With more and more people turning towards vegetarianism, it has become all the more imperative to debate the veg vs. non-veg nutritional content. The main component here which is the basic concern of people shifting to a vegetarian diet is the PROTEIN content. People following a low calorie, vegetarian diet are said to be at a higher risk of missing out on important amino acids that animal protein contains.
Before going into detail, let’s have a little science recap on protein.
What is protein and what does it do for your body?
Chemically, protein is composed of amino acids, which are organic compounds made of carbon, hydrogen, nitrogen, oxygen or sulphur. Amino acids are building blocks of proteins, and proteins are building blocks of muscle mass. Therefore, protein is critical for building muscle mass, maintaining neurological functions, helping to balance hormones naturally and keeping our metabolism running. In other word, proteins are used every single day by our body to develop, grow and maintain every single part of our body.
Exactly how much protein you need, changes with age:
- Babies need about 10 gms a day
- School kids need 20 to 34 gms a day
- Teenagers need around 46 to 52 gms a day
- Adults need 46 gms (women) to 56 gms (men) per day (75 gms for pregnant women)
According to Health Experts, Indian women are not getting sufficient protein which is hindering their muscle mass, their metabolism and hormone levels.
Veg protein vs Non-Veg protein:
- The main difference between plant and animal protein is their amino acid profiles. Animal based proteins, of course, are much more similar to our proteins, thus are used more rapidly than plant proteins.
- Plant proteins are somewhat compromised by their limitation of one or more amino acids. But when we restore the relatively deficient amino acid in a plant protein, we get a response rate equivalent to animal proteins.
- Proteins like soy and quinoa are classified as complete proteins because they contain all essential amino acids, much like the proteins from animal based foods.
- Getting your protein from plant-based foods means you’re likely to have a lower intake of dietary cholesterol and unhealthy saturated fat. A review by ‘Nutrition in Clinical Practice’ reports that individuals following a vegetarian diet have lower body mass index, lower blood cholesterol levels and lower blood pressure than non-vegetarians.
Now, Go Vegetarian with the same Power of Protein.
It’s indeed certain that you can meet your needs for protein in a vegetarian diet without protein supplements. But it is important for you to understand not only which foods will meet your protein needs but also how many servings you should eat, and finally how to select and prepare these protein rich foods so as not to lose out on its benefit. Other than the known dairy items, let’s take a look at some of the principal sources of protein that you can derive from a vegetarian diet:
Protein: 21 gm per 1/3 cup
This one’s for all the meat lovers now turned vegetarians, thanks to its chewy very meat like a final product. It is made from wheat gluten seasoned with flavours and loaded with protein.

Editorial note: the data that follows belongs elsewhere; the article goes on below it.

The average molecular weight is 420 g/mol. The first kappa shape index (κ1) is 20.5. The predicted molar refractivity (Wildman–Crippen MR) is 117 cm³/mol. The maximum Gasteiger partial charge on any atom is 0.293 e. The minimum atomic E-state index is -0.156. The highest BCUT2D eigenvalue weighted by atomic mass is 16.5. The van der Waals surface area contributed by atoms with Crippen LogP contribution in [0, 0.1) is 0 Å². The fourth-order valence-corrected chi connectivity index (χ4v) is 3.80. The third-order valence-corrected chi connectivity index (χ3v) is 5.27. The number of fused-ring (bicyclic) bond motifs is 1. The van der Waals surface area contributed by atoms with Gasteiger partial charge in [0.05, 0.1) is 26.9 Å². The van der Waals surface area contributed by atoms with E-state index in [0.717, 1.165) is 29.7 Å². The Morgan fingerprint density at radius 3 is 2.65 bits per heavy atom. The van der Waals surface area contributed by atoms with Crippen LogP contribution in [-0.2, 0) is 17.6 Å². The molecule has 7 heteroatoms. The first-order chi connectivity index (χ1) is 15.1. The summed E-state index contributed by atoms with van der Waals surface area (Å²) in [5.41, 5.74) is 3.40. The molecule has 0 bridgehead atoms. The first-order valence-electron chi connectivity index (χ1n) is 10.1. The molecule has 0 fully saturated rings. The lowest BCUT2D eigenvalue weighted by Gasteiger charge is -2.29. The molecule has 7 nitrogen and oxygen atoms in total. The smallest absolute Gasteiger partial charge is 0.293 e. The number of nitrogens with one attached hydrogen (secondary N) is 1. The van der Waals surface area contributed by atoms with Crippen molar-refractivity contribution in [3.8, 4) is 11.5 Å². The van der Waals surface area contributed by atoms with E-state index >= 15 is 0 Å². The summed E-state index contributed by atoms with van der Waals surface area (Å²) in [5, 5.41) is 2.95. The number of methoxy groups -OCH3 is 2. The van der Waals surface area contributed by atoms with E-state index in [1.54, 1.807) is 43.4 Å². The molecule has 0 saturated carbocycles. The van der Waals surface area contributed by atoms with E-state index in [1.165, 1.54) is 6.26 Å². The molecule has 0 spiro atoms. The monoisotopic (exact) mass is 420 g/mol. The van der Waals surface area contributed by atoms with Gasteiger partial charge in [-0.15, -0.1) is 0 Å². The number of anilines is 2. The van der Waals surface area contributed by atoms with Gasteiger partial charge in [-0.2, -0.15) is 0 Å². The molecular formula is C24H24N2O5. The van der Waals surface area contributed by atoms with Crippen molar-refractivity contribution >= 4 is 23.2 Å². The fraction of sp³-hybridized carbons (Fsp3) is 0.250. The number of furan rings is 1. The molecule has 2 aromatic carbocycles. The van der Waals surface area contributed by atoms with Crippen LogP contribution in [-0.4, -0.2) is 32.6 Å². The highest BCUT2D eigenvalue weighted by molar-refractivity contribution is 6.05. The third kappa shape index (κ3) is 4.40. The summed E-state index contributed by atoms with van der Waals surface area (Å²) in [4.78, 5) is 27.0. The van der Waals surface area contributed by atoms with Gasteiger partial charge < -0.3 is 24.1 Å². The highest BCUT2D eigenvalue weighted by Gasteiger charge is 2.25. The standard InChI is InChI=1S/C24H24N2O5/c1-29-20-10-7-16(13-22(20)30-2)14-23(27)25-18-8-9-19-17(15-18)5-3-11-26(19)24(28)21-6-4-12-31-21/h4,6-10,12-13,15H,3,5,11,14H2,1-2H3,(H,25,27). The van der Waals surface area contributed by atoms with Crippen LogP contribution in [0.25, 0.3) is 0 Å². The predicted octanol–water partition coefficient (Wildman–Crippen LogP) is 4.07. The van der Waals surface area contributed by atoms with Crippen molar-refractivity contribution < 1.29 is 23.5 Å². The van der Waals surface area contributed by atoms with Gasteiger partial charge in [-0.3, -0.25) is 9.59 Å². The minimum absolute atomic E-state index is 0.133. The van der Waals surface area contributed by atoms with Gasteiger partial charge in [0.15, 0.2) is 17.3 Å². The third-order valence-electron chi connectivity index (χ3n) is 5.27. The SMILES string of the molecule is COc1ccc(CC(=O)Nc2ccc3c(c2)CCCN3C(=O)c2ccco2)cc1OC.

Protein: 7 gm per 2 tbsp
Peanut butter provides muscle-building protein and healthy fats. According to a 2014 study, consuming peanuts can prevent both cardiovascular and coronary artery disease. Make sure to have unsalted ones to reap maximum benefit.
Almonds and Cashews
Protein: 5-6 gm per oz
Almonds and cashews are great protein sources, while almonds make for a quick go to snack, cashews can be added in a rotation. These are a good source of magnesium which not only relieves you from constipation but also boost the immune system.
Protein: 20 gm per cup
Soy is a complete protein and the strongest substitute for the meat-free. Tempeh and natto are made by fermenting the beans, but tofu is probably the best-known soy product, harder the tofu, higher the protein content.
Protein: 3.3 gm per tbsp
Other than being a great protein source, hemp seeds can fight heart disease, obesity and metabolic syndrome as they’re rich in fibre and omega-3s
Rice & Beans
Protein: 21 gms per serving
This most commonly eaten food is also one of the best sources of protein around. These meals are a great way to load up on protein and carbohydrates after an intense workout.
Protein: 2 gm per tbsp
Chia seeds contain all nine essential amino acids. These are the greatest source of plant based omega-3 fatty acids, and also contain ample fibre, iron, calcium, zinc and antioxidants. They go fantastic with smoothies, puddings as they form a gel when combined with water or milk.
Protein: 8 gms per cup
Fibre rich, full of iron, magnesium and manganese, Quinoa is packed with nutrition. It contains all the nine essential amino acids that the body needs for its growth and repair. It can be added to soups or tossed with veggies to make a refreshing salad.
Protein: 8 gm per cup
One cup of peas contains the same amount of protein as one cup of milk. Try blending them into a pesto if you are not too fond of peas as a side dish but make sure to include it in your diet.
Spinach & other Leafy Greens
Protein: 5 gm per cup
Leafy greens contain lots of antioxidants and heart-healthy fibre. One cup of spinach has almost as much protein as a hard-boiled egg and that too for half the calories! To retain vitamins and help facilitate calcium absorption, spinach should be steamed instead of eating it raw.
Protein: 4.2 gm per cup
Along with being a known source of vitamin C, Guava packs more than 4gms of protein per cup along with 9gms of fibre and only 112 calories.
Protein and Calorie Chart
So if you are still in the process of turning vegetarian, here’s a complete calorie and protein chart for your last doubts. If you are looking for a complete list of protein rich diet, check out here.
If you have any specific goal in mind, let our diet coach help you.